A few days after our visit to the ESMA, the Mothers of the Plaza de Mayo led a 24-hour march to mark the anniversary of the abduction andmurder of 14 of its original protesters, including the founder Azucena Villaflor and two French nuns. They were taken to the “officers’ casino” on the ESMA campus and then flown to a dropzone. The remains of Villaflor and ten other victims were recently found; they had been buried in unmarked graves where their bodies came ashore decades ago. Their reinterments received official honors. Villaflor’s ashes were buried next to the white pyramide in the Plaza de Mayo at the center of Buenos Aires. The following night, for the first time in months, the nation’s capital dome was illuminated with diamond-bright lights.
Villaflor’s protest had been inspired by a simple idea: the government is murdering our children and that is wrong. To silence this idea the government murdered her and her friends. But the idea won. Now her daughter tells the crowd that the center of this city of 3.4 million belongs to her mother forever. The aging, white-kerchiefed Madres march around her in a line like a spoke of a wheel. Their signs say “Remember and punish” and “Silence is treason.” Around their necks hang pictures of their dead children.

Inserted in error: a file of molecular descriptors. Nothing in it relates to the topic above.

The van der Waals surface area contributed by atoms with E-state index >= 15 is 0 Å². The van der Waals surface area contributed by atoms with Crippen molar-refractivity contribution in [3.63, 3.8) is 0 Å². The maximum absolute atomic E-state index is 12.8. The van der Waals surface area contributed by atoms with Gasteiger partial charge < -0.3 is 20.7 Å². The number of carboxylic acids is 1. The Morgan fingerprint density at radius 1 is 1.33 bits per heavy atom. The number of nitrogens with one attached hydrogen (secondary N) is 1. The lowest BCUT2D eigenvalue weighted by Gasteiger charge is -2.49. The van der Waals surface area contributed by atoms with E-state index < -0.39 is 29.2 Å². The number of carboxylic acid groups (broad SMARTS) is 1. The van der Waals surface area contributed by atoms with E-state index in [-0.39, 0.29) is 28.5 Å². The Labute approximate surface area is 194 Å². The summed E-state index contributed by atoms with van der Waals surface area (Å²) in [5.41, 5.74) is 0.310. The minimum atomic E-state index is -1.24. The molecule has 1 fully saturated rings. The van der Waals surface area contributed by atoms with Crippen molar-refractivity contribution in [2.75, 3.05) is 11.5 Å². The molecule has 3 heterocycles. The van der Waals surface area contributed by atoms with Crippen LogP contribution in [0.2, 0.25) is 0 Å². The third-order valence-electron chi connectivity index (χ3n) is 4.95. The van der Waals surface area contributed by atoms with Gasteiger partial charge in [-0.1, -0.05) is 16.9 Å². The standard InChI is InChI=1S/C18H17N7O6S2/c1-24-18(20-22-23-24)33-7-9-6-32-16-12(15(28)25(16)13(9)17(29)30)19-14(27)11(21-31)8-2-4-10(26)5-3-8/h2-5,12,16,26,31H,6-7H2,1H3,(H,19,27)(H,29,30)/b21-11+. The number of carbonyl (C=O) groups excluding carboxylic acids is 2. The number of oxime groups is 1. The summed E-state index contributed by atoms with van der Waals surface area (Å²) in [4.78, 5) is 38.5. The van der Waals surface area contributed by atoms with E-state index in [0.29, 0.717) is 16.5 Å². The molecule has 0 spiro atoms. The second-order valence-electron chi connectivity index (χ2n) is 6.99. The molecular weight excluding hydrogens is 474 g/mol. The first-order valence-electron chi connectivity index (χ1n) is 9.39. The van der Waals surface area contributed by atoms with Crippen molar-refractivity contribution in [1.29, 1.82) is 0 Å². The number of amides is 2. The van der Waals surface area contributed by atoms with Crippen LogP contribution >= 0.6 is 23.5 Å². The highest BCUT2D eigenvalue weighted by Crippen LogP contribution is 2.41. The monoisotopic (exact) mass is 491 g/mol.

The mothers’ signs protest past policies against remembrance and punishment. When the dictatorship crumbled after the 1983 Falklands War, the dictators were tried, sentenced, and then amnestied. Apart from realizing the horror’s extent and the endless grief, the most appalling thing in the dictatorship’s aftermath was the amnesty and the campaign to forget. The “put all this behind us” lobby was typified throughout the 1990s by the flamboyantly corrupt President Menem. In the language of clemency and kindness, the oblivion lobby begged the nation to forgive and forget both the victims and the victimizers. The amnestied killers were only too happy to be forgotten and much more so to have their victims forgotten; that was the goal in the first place.
The advocates of forgetting—who included not just local politicians and their media but some outside reporters—became accomplices, even after the junta’s official disgrace, in obliterating the victims and assuring that Argentines would never know whether the man in the next car in a traffic jam, the middle-aged police sergeant at the next café table, or the freshman legislator with a military background had been in the midnight task force that had abducted, tortured, and murdered their children.
* * *
On the day of President Kirchner’s memorials a former Argentine Ambassador to France, Fernando Gelbert, said, “The true memorial we are building is our democracy.” But the nation still needs monuments like the ESMA.